Frustrated by the emerging prominence of rock and fusion in the jazz world, Pete La Roca Sims found himself largely out of work by the late 1960s. Although most biographies insist that Sims left the scene intentionally to enter law school, he insistsed otherwise:

“Although it a common misconception, I never did, or even thought, anything remotely related to leaving music.” He continues, “Fusion has been my nemesis and put me out of business.”

Later in this 2004 interview, Sims details his struggle to find work, partly due to his refusal on multiple occasions to participate in sessions alongside rock and fusion drummers in the late 1960s. Only after Sims was forced to drive a cab to earn money for his pregnant wife did he decide to pursue a second career as a lawyer in 1968. Upon practicing law, he also dropped “La Roca” from his name and returned to using Pete (or Peter) Sims.

Sims hesitantly returned to the jazz scene for occasional gigs from 1979 onward, and arrived on the scene more openly in 1997. In two sessions on February and March 1997, Sims, now referring to himself as Pete “La Roca” Sims, assembled a band called SwingTime, which included saxophonists Lance Bryant, Dave Liebman and Ricky Ford, trumpeter Jimmy Owens, pianist George Cables, and bassist Santi Debriano. Blue Note records released the sessions, also entitled SwingTime, in August 1997.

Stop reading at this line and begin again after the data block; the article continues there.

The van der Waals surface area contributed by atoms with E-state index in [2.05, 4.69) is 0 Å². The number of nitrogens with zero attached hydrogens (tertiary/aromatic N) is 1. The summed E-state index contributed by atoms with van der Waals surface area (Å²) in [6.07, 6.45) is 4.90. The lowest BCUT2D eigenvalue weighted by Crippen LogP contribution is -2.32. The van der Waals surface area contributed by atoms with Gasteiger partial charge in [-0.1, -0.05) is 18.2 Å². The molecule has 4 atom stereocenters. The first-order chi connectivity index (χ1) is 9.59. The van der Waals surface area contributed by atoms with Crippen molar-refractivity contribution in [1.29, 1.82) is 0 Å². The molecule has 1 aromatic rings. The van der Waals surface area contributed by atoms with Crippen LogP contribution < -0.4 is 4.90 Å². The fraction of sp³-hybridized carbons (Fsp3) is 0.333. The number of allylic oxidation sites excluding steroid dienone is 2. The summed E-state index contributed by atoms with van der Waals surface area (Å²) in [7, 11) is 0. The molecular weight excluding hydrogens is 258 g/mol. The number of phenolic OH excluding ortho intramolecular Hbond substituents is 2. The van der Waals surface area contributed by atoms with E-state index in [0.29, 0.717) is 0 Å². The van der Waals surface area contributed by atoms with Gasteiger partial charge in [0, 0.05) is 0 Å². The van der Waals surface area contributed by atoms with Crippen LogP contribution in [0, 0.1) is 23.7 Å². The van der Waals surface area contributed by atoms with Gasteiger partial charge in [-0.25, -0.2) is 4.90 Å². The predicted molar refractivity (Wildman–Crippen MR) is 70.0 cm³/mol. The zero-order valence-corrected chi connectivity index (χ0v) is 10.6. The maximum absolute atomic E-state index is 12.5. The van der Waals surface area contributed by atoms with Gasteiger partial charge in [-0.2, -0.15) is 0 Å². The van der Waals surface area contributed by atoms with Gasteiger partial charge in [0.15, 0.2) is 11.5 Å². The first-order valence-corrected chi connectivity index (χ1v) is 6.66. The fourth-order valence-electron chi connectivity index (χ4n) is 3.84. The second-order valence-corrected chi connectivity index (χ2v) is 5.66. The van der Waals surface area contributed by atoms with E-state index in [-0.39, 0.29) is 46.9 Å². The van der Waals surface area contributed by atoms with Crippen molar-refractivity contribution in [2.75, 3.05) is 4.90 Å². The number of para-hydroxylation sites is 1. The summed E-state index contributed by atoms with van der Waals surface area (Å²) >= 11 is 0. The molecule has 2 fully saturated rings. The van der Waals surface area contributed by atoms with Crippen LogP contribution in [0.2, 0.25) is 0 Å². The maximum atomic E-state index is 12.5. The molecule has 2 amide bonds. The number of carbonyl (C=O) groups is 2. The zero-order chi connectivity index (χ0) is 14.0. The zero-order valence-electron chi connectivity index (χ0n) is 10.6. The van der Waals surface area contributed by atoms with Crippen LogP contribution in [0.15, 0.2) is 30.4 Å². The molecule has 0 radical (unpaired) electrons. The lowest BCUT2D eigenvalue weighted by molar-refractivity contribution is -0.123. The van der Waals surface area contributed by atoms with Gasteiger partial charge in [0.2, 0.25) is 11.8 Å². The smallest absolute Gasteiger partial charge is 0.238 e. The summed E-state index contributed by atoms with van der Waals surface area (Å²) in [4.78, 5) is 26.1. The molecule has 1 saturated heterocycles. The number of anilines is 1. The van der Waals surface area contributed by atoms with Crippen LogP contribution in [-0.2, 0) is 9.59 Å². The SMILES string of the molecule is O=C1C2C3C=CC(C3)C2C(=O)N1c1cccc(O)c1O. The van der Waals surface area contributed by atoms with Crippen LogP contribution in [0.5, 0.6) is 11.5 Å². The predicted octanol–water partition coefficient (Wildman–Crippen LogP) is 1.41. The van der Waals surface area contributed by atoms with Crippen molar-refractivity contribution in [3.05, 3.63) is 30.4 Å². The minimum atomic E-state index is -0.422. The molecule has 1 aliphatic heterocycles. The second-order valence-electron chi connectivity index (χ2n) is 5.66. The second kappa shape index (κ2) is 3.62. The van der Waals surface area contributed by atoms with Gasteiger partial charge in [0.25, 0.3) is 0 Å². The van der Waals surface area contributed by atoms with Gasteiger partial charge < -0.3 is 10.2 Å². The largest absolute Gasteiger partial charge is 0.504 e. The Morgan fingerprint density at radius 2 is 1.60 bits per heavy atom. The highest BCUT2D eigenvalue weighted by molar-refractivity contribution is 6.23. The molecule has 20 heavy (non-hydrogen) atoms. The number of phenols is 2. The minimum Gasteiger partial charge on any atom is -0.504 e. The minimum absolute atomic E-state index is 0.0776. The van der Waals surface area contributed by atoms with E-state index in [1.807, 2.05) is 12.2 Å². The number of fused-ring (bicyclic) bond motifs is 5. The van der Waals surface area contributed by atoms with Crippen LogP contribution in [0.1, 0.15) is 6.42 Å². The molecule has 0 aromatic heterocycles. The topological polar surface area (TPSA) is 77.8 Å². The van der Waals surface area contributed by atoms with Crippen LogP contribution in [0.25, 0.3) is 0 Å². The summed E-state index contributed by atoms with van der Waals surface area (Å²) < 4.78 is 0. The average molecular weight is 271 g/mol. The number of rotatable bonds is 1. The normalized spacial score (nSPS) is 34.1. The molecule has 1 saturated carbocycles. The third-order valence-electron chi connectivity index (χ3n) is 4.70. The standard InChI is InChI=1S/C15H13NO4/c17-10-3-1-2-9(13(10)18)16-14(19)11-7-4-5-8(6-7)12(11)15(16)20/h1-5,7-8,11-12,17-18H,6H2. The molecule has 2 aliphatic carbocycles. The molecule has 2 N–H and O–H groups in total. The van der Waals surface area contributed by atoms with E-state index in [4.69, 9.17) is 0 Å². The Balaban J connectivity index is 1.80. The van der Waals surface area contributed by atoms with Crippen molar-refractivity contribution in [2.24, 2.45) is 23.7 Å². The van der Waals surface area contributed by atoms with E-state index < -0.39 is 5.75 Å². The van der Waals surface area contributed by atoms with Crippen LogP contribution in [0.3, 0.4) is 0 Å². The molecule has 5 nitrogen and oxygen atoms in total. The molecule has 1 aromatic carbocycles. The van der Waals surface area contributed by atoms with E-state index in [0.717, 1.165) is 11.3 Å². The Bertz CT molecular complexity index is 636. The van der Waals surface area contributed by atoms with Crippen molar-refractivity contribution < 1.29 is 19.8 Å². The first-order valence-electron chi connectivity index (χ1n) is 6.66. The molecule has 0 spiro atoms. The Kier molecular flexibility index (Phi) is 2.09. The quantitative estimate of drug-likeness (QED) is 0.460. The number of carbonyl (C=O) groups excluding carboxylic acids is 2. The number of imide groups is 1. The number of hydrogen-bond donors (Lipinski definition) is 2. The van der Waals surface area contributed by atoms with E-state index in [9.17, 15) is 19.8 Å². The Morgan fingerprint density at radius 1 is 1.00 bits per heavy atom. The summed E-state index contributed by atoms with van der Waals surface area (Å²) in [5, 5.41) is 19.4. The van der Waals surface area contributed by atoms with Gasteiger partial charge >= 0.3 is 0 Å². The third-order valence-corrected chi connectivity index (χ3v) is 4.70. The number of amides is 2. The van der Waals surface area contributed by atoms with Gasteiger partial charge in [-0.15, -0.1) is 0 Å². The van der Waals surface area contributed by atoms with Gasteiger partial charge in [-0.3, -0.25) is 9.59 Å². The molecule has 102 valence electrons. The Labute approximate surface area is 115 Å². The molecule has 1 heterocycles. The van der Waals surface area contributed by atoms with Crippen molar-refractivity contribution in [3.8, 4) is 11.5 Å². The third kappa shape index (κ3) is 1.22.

Sims also reunited with pianist/friend Steve Kuhn for gigs in 1997, in addition to a reunion with Joe Henderson in Europe in October 1997 featuring the intriguing lineup of Henderson, Sims, trombonist Conrad Herwig, guitarist Kurt Rosenwinkel, and bassist George Mraz. Surprisingly, although La Roca and Henderson had worked in the studio together on multiple occasions in the past, the drummer believes that their gigs in 1997 marked their first public performances together.

Pete “La Roca” Sims’s two recordings as a leader and his work as a sideman with Sonny Rollins, Jackie McLean, John Coltrane, Joe Henderson, Paul Bley, Steve Kuhn, and Art Farmer all exemplify boundary-pushing modern jazz that always retained a traditionalist’s taste. A prideful musician who stood behind the music he played in the 1950s and 1960s but felt abandoned by some of jazz’s more modern developments, Sims preferred to find work elsewhere while the free jazz and fusion movements were at their apex. Still an underrated master, Sims’s unique placement in jazz history yields a discography grounded in conventional groove yet pushed by the music’s ever-evolving nature.

Select Discography:

As a leader: Basra, Turkish Women at the Bath, and SwingTime

With Sonny Rollins: Live at the Village Vanguard, Vol. 1

With Joe Henderson: Page One and Our Thing

With Booker Little: Booker Little and Friend

With Jaki Byard: Hi-Fly

With Jackie McLean: New Soil, Vertigo, and Bluesnik

With Paul Bley: Footloose and The Floater Syndrome

With Art Farmer: To Sweden With Love and Sing Me Softly of the Blues

With George Russell: The Outer View

With Charles Lloyd: Of Course, Of Course

With Freddie Hubbard: Blue Spirits and Live at the Cookers, Volumes 1 and 2

With Johnny Coles: Little Johnny C

With Steve Kuhn: Three Waves

Contributor: Eric Novod